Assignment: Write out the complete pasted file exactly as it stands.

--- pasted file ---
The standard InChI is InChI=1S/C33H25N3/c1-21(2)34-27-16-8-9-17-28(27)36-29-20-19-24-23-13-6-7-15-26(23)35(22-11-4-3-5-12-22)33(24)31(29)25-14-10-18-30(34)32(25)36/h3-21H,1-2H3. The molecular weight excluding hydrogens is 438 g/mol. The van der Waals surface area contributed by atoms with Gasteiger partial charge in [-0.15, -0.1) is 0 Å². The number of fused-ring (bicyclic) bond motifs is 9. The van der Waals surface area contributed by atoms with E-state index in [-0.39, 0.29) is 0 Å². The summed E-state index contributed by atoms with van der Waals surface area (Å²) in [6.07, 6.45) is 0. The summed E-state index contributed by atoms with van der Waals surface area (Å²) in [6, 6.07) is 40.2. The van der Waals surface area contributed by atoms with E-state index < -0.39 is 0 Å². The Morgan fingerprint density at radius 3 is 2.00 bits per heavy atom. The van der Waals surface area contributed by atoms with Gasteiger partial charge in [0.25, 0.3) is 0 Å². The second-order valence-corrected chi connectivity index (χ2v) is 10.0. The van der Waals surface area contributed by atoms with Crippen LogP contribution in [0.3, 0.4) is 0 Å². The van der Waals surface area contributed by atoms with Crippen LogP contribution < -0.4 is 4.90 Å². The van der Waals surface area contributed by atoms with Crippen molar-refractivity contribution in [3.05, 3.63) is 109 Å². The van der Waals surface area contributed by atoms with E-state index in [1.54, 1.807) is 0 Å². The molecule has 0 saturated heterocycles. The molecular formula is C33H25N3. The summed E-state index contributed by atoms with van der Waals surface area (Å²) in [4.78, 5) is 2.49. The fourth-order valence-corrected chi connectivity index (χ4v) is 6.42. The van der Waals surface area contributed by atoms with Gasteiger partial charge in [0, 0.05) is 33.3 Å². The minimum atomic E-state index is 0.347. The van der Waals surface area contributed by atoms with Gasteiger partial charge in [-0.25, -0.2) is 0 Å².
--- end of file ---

The standard InChI is InChI=1S/C33H25N3/c1-21(2)34-27-16-8-9-17-28(27)36-29-20-19-24-23-13-6-7-15-26(23)35(22-11-4-3-5-12-22)33(24)31(29)25-14-10-18-30(34)32(25)36/h3-21H,1-2H3. The molecular weight excluding hydrogens is 438 g/mol. The van der Waals surface area contributed by atoms with Gasteiger partial charge in [-0.15, -0.1) is 0 Å². The number of fused-ring (bicyclic) bond motifs is 9. The van der Waals surface area contributed by atoms with E-state index in [-0.39, 0.29) is 0 Å². The summed E-state index contributed by atoms with van der Waals surface area (Å²) in [6.07, 6.45) is 0. The summed E-state index contributed by atoms with van der Waals surface area (Å²) in [6, 6.07) is 40.2. The van der Waals surface area contributed by atoms with E-state index < -0.39 is 0 Å². The Morgan fingerprint density at radius 3 is 2.00 bits per heavy atom. The van der Waals surface area contributed by atoms with Gasteiger partial charge in [0.25, 0.3) is 0 Å². The second-order valence-corrected chi connectivity index (χ2v) is 10.0. The van der Waals surface area contributed by atoms with Crippen LogP contribution in [0.3, 0.4) is 0 Å². The van der Waals surface area contributed by atoms with Crippen LogP contribution < -0.4 is 4.90 Å². The van der Waals surface area contributed by atoms with Crippen molar-refractivity contribution in [3.05, 3.63) is 109 Å². The van der Waals surface area contributed by atoms with E-state index in [1.54, 1.807) is 0 Å². The molecule has 0 saturated heterocycles. The molecular formula is C33H25N3. The summed E-state index contributed by atoms with van der Waals surface area (Å²) in [4.78, 5) is 2.49. The fourth-order valence-corrected chi connectivity index (χ4v) is 6.42. The van der Waals surface area contributed by atoms with Gasteiger partial charge in [0, 0.05) is 33.3 Å². The minimum atomic E-state index is 0.347. The van der Waals surface area contributed by atoms with Gasteiger partial charge in [-0.25, -0.2) is 0 Å².